Who can walk today
when leaves leapfrog across the boulevard
and swirl recklessly round each... [+]
“Baa, baa, baaaaa” bleated Sally. “Life on the Renaud farm is blah, blah, blaaaah,” she complained. “Nothing ever changes. Same sheep. Same hill. Same rocks… WHOOPS!”
The stone beneath Sally’s hoof teetered, then tottered, then turned entirely over, pitching her down the wet, mucky hillside.
“You’ve got a grass stain! You’ve got a grass stain!” laughed the flock.
Sally peered at the large green spot on her fluffy rump. “I LIKE it!” she said.
The other sheep compared Sally’s green splotch with their own plain wool. Then one sheep, and another, and another, and finally the entire flock, slid, tumbled and belly flopped down the hill.
At the bottom, they admired their new look.
“That’s better!” said Sally.
The afternoon heat made Sally and the flock thirsty, so the sheep trotted to the stream for a drink. Sally splashed through a puddle. Red brown mud dotted her legs and sides.
“I LIKE it!” she said.
All of the sheep joined her, splattering mud on their tummies, ears and ankles.
“We look magnificent!” said Sally.
Every day the flock searched for more color. They flopped in a field of dandelions. They tossed wild strawberries at each another (and ate a few). They rubbed against tree trunks and lichen and moss. And rolled among leaves and brambles and mushrooms.
One night, the sheep even snuck through a hole in the fence and trotted into town to explore the dumpster behind the tart shop. Broken bits of black current pastry made the most delicious purple.
On the way home, Sally and the flock met Farmer Renaud and his wife.
“Uh oooooooh,” said Sally.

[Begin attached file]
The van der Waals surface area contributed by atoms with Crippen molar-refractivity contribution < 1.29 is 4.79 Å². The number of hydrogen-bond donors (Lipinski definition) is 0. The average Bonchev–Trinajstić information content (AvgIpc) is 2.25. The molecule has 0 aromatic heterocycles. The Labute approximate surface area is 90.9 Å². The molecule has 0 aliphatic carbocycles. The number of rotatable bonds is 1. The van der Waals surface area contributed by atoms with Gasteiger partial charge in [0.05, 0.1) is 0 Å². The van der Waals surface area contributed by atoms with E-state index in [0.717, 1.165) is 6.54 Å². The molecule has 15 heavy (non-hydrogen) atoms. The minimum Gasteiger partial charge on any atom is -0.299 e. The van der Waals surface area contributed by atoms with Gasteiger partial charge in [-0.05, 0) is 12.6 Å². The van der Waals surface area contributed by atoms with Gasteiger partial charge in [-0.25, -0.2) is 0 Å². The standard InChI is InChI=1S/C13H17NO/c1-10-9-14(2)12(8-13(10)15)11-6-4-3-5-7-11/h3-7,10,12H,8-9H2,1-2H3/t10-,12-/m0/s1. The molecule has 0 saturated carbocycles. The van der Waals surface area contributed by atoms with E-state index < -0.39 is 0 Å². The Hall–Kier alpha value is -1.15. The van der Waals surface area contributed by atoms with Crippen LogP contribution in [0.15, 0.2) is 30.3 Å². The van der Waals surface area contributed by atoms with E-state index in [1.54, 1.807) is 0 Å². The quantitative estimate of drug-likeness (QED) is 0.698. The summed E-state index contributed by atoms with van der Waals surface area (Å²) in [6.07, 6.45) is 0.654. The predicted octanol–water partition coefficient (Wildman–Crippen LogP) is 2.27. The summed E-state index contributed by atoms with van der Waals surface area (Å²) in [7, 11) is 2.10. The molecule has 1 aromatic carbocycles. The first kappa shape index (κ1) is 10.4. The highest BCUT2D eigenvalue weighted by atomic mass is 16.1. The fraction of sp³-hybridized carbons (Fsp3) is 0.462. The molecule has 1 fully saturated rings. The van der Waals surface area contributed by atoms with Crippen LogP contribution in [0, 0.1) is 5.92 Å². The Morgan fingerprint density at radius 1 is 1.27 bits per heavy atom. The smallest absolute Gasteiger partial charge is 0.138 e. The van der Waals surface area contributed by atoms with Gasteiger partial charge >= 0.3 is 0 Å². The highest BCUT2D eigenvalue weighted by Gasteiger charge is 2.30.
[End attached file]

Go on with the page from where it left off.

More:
Mrs. Renaud flicked the beam of her flashlight over purple muzzles and green rumps, yellow tummies and brown spotted legs.
“Sheep shearing time, Mr. Renaud?” asked Mrs. Renaud.
“Oh yes,” replied Farmer Renaud.
The next morning Mr. Renaud clipped off Sally’s fleece. Snip. Snip. Snip.
Beside him, Mrs. Renaud sheared another sheep. Clip. Clip. Clip.
The pile of fleece spotted green and red and amber and blue grew higher and higher as Mr. and Mrs. Renaud sheared one sheep after another.
Without their heavy coats, Sally and the flock felt as light as air. They leaped, skipped and frisked, as lively as spring lambs.
At day’s end, Mr. and Mrs. Renaud looked at the mountain of clipped fleeces. “What do you think?” the farmer asked his wife.
“I think the sweaters I knit this year will be my best ever,” she said with a smile, imagining the swirling kaleidoscope of yarn she could spin from rainbow-colored wool.
At summer’s end when the sheep’s wool grew thick and fluffy again, Mr. and Mrs. Renaud carried pails of over-ripe tomatoes to where the flock grazed.
“Who wants to play a little game?” asked Mr. Renaud, lifting up a tomato to throw.
“The one with the most red spots wins!” said Mrs. Renaud, lifting another.
“I LIKE it!” baaahed Sally.